The U.N. accepted the case that Judge Moro violated former President Lula da Silva’s presumption of innocence and detained him arbitrarily.
The U.N. accepted a petition from lawyers of former Brazilian President Luiz Inacio Lula da Silva claiming that the judge overseeing the Petrobras corruption case had violated Lula da Silva’s rights by charging him with the same allegations several times and detaining him arbitrarily without any evidence.
The United Nations Human Rights Committee agreed to investigate the allegations that Judge Sergio Moro had “violated Lula’s right to privacy, his right not to be detained arbitrarily and his presumption of innocence.”
Lula da Silva said in his request that the case was “highly political” and the result of “a series of arbitrary violations of rights,” including the illegal searching of his home, as well as his children’s homes and the Lula Institute.
The attorneys also added that the judge abused his position and leaked confidential information to the press, disclosed recordings obtained illegally and used temporary detention of key suspects in order to reach an agreement that would affect Lula.
Brazil has six months to respond to the petition, with the committee, comprised of 18 international jurists, set to take up to a further six months to reach a decision.
Brazil ratified the committee’s protocol in 2009 and Lula’s lawyers expect the state to implement any findings the committee makes.
According to the lawyers, Moro infringed on Articles 9, 14 and 17 of the Universal Declaration of Human Rights by continuing these actions.
After a two-year investigation, the federal police of Brazil has failed to find any evidence linking Lula to the Petrobras scandal such as secret bank accounts, offshore companies or illegal deals. In September, Judge Moro ruled that Lula should face trial for corruption and money laundering charges, even though he had previously released a report clearing Lula of all charges.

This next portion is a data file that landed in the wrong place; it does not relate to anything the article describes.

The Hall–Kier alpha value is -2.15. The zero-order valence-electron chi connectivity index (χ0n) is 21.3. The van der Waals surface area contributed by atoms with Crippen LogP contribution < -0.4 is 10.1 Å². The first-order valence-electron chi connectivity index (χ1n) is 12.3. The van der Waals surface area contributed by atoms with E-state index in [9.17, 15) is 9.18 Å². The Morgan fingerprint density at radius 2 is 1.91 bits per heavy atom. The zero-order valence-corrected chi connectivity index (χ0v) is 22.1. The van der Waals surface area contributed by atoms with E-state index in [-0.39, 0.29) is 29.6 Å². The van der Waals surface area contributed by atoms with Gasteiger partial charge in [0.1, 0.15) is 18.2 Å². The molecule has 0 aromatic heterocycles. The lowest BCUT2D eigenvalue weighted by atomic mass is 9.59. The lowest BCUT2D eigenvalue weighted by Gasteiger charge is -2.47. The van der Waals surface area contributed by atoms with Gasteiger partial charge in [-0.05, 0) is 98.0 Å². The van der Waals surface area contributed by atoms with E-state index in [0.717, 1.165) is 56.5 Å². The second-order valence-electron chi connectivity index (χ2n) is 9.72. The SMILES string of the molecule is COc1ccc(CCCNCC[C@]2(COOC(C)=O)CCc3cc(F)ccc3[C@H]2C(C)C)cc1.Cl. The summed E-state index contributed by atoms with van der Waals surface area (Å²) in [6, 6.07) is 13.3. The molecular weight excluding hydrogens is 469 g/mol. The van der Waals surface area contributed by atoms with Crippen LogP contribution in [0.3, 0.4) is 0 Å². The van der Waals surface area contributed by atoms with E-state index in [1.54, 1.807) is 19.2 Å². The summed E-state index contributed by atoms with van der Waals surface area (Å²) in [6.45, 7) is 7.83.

Moro acknowledged that Lula and his family do not own property that investigators thought belonged to the politician, dashing claims they were bought with money allegedly obtained through illegal contracts with Petrobras.
The charges are part of a broad police investigation known as “Operation Car Wash” that has targeted dozens of politicians for fraud within the state-run oil company Petrobras.
Lula and his wife, Marisa Leticia Lula da Silva, are formally accused of corruption, fraud and money laundering. The former president of the construction company OAS, and an engineer at the construction company are also accused of corruption.
According to allegations from federal police, Lula was the mastermind of a corruption scheme at Petrobras, and directly benefited in the form of a gifted apartment in Guaruja and a farm in Atibaia, both in the state of Sao Paulo.
Lula has denied any wrongdoing and has previously said that his persecution is driven by political interests that want to destroy his candidacy, as he has one of the highest approval ratings in the country.